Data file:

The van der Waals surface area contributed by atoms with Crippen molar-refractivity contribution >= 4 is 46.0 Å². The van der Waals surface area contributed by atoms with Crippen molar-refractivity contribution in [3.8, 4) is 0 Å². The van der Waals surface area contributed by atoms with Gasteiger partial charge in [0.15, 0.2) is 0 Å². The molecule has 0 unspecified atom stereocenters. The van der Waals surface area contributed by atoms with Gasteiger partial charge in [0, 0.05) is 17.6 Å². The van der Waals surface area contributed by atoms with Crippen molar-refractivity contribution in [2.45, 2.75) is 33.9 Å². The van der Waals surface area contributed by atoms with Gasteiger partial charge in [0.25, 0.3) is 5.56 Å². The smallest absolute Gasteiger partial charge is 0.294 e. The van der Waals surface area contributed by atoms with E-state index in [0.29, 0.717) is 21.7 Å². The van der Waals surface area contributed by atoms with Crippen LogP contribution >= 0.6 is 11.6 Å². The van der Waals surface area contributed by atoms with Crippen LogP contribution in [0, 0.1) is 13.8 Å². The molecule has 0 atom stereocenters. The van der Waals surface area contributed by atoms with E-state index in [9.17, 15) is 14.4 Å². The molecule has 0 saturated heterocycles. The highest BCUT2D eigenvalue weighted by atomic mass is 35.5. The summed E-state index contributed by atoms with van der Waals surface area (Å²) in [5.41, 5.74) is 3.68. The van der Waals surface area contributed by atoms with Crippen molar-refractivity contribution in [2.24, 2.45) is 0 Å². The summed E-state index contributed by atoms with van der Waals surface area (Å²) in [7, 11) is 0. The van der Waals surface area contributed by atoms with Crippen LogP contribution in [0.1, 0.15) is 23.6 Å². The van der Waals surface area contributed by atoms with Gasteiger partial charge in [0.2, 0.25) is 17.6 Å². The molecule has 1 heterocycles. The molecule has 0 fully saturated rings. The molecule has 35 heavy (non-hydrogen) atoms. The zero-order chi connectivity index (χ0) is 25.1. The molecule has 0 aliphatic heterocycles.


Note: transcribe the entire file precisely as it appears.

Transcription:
The van der Waals surface area contributed by atoms with Crippen molar-refractivity contribution >= 4 is 46.0 Å². The van der Waals surface area contributed by atoms with Crippen molar-refractivity contribution in [3.8, 4) is 0 Å². The van der Waals surface area contributed by atoms with Gasteiger partial charge in [0.15, 0.2) is 0 Å². The molecule has 0 unspecified atom stereocenters. The van der Waals surface area contributed by atoms with Gasteiger partial charge in [0, 0.05) is 17.6 Å². The van der Waals surface area contributed by atoms with Crippen molar-refractivity contribution in [2.45, 2.75) is 33.9 Å². The van der Waals surface area contributed by atoms with Gasteiger partial charge in [0.25, 0.3) is 5.56 Å². The smallest absolute Gasteiger partial charge is 0.294 e. The van der Waals surface area contributed by atoms with E-state index in [0.29, 0.717) is 21.7 Å². The van der Waals surface area contributed by atoms with Crippen LogP contribution >= 0.6 is 11.6 Å². The van der Waals surface area contributed by atoms with Crippen LogP contribution in [0, 0.1) is 13.8 Å². The molecule has 0 atom stereocenters. The van der Waals surface area contributed by atoms with E-state index in [9.17, 15) is 14.4 Å². The molecule has 0 saturated heterocycles. The highest BCUT2D eigenvalue weighted by atomic mass is 35.5. The summed E-state index contributed by atoms with van der Waals surface area (Å²) in [5.41, 5.74) is 3.68. The van der Waals surface area contributed by atoms with Crippen molar-refractivity contribution in [2.24, 2.45) is 0 Å². The summed E-state index contributed by atoms with van der Waals surface area (Å²) in [7, 11) is 0. The van der Waals surface area contributed by atoms with Crippen LogP contribution in [0.1, 0.15) is 23.6 Å². The van der Waals surface area contributed by atoms with Gasteiger partial charge in [0.2, 0.25) is 17.6 Å². The molecule has 1 heterocycles. The molecule has 0 fully saturated rings. The molecule has 35 heavy (non-hydrogen) atoms. The zero-order chi connectivity index (χ0) is 25.1. The molecule has 0 aliphatic heterocycles.